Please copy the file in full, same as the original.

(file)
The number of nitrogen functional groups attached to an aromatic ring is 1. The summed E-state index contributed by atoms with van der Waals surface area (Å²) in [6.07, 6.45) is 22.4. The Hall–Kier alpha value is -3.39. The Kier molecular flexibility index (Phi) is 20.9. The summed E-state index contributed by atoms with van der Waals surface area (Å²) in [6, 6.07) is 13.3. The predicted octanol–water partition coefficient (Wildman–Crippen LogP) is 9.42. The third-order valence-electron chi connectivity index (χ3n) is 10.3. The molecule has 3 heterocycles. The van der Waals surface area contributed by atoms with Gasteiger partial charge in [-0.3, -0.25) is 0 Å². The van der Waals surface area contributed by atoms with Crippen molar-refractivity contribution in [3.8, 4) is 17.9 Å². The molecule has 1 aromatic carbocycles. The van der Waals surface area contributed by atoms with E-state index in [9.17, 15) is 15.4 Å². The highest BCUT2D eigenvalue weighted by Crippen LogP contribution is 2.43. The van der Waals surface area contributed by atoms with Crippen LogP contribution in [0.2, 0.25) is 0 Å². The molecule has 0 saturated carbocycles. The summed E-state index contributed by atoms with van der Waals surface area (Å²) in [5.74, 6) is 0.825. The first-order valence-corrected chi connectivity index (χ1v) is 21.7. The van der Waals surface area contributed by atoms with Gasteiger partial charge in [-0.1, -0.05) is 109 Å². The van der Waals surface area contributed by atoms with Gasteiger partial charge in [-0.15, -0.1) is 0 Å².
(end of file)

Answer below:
The number of nitrogen functional groups attached to an aromatic ring is 1. The summed E-state index contributed by atoms with van der Waals surface area (Å²) in [6.07, 6.45) is 22.4. The Hall–Kier alpha value is -3.39. The Kier molecular flexibility index (Phi) is 20.9. The summed E-state index contributed by atoms with van der Waals surface area (Å²) in [6, 6.07) is 13.3. The predicted octanol–water partition coefficient (Wildman–Crippen LogP) is 9.42. The third-order valence-electron chi connectivity index (χ3n) is 10.3. The molecule has 3 heterocycles. The van der Waals surface area contributed by atoms with Gasteiger partial charge in [-0.3, -0.25) is 0 Å². The van der Waals surface area contributed by atoms with Crippen molar-refractivity contribution in [3.8, 4) is 17.9 Å². The molecule has 1 aromatic carbocycles. The van der Waals surface area contributed by atoms with E-state index in [9.17, 15) is 15.4 Å². The highest BCUT2D eigenvalue weighted by Crippen LogP contribution is 2.43. The van der Waals surface area contributed by atoms with Crippen LogP contribution in [0.2, 0.25) is 0 Å². The molecule has 0 saturated carbocycles. The summed E-state index contributed by atoms with van der Waals surface area (Å²) in [5.74, 6) is 0.825. The first-order valence-corrected chi connectivity index (χ1v) is 21.7. The van der Waals surface area contributed by atoms with Gasteiger partial charge in [-0.1, -0.05) is 109 Å². The van der Waals surface area contributed by atoms with Gasteiger partial charge in [-0.15, -0.1) is 0 Å².